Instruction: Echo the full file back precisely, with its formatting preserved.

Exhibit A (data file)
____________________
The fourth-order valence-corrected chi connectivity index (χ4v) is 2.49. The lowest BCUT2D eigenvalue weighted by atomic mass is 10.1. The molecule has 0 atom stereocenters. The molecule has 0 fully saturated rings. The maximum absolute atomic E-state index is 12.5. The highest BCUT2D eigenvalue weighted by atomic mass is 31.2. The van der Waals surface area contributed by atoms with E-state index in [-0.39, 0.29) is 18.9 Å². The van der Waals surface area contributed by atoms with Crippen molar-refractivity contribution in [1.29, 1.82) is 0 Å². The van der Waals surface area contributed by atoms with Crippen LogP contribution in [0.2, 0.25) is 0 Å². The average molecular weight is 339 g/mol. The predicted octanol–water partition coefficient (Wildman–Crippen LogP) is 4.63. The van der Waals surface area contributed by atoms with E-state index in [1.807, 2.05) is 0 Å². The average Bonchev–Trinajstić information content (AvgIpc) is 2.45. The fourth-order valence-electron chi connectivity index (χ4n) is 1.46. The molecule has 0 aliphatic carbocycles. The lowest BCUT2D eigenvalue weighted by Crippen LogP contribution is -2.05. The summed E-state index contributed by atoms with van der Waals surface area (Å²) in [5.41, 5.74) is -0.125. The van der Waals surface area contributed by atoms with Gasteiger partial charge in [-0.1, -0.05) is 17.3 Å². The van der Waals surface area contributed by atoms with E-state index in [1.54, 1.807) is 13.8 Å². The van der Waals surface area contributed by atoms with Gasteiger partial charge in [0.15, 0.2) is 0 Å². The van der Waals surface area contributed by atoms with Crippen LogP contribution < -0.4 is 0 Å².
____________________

The fourth-order valence-corrected chi connectivity index (χ4v) is 2.49. The lowest BCUT2D eigenvalue weighted by atomic mass is 10.1. The molecule has 0 atom stereocenters. The molecule has 0 fully saturated rings. The maximum absolute atomic E-state index is 12.5. The highest BCUT2D eigenvalue weighted by atomic mass is 31.2. The van der Waals surface area contributed by atoms with E-state index in [-0.39, 0.29) is 18.9 Å². The van der Waals surface area contributed by atoms with Crippen molar-refractivity contribution in [1.29, 1.82) is 0 Å². The van der Waals surface area contributed by atoms with Crippen LogP contribution in [0.2, 0.25) is 0 Å². The average molecular weight is 339 g/mol. The predicted octanol–water partition coefficient (Wildman–Crippen LogP) is 4.63. The van der Waals surface area contributed by atoms with E-state index in [1.807, 2.05) is 0 Å². The average Bonchev–Trinajstić information content (AvgIpc) is 2.45. The fourth-order valence-electron chi connectivity index (χ4n) is 1.46. The molecule has 0 aliphatic carbocycles. The lowest BCUT2D eigenvalue weighted by Crippen LogP contribution is -2.05. The summed E-state index contributed by atoms with van der Waals surface area (Å²) in [5.41, 5.74) is -0.125. The van der Waals surface area contributed by atoms with Gasteiger partial charge in [-0.1, -0.05) is 17.3 Å². The van der Waals surface area contributed by atoms with E-state index in [1.54, 1.807) is 13.8 Å². The van der Waals surface area contributed by atoms with Gasteiger partial charge in [0.15, 0.2) is 0 Å². The van der Waals surface area contributed by atoms with Crippen LogP contribution < -0.4 is 0 Å².